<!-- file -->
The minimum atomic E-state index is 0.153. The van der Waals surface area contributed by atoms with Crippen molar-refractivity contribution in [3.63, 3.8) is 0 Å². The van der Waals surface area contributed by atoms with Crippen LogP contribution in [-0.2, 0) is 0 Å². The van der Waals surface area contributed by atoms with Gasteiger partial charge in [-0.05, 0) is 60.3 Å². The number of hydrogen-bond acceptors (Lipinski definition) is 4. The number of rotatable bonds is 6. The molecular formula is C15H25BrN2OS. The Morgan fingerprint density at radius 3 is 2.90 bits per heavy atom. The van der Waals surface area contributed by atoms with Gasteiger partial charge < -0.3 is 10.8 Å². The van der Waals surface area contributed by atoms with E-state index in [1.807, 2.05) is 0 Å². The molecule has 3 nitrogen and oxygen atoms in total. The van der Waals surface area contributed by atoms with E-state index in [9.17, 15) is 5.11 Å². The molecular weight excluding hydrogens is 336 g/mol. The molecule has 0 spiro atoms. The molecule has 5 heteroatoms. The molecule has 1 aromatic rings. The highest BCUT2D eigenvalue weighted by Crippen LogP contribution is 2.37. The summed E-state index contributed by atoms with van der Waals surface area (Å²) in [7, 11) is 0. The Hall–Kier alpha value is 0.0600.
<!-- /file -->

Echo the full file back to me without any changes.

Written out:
The minimum atomic E-state index is 0.153. The van der Waals surface area contributed by atoms with Crippen molar-refractivity contribution in [3.63, 3.8) is 0 Å². The van der Waals surface area contributed by atoms with Crippen LogP contribution in [-0.2, 0) is 0 Å². The van der Waals surface area contributed by atoms with Gasteiger partial charge in [-0.05, 0) is 60.3 Å². The number of hydrogen-bond acceptors (Lipinski definition) is 4. The number of rotatable bonds is 6. The molecular formula is C15H25BrN2OS. The Morgan fingerprint density at radius 3 is 2.90 bits per heavy atom. The van der Waals surface area contributed by atoms with Gasteiger partial charge < -0.3 is 10.8 Å². The van der Waals surface area contributed by atoms with E-state index in [1.807, 2.05) is 0 Å². The molecule has 3 nitrogen and oxygen atoms in total. The van der Waals surface area contributed by atoms with E-state index in [9.17, 15) is 5.11 Å². The molecular weight excluding hydrogens is 336 g/mol. The molecule has 0 spiro atoms. The molecule has 5 heteroatoms. The molecule has 1 aromatic rings. The highest BCUT2D eigenvalue weighted by Crippen LogP contribution is 2.37. The summed E-state index contributed by atoms with van der Waals surface area (Å²) in [7, 11) is 0. The Hall–Kier alpha value is 0.0600.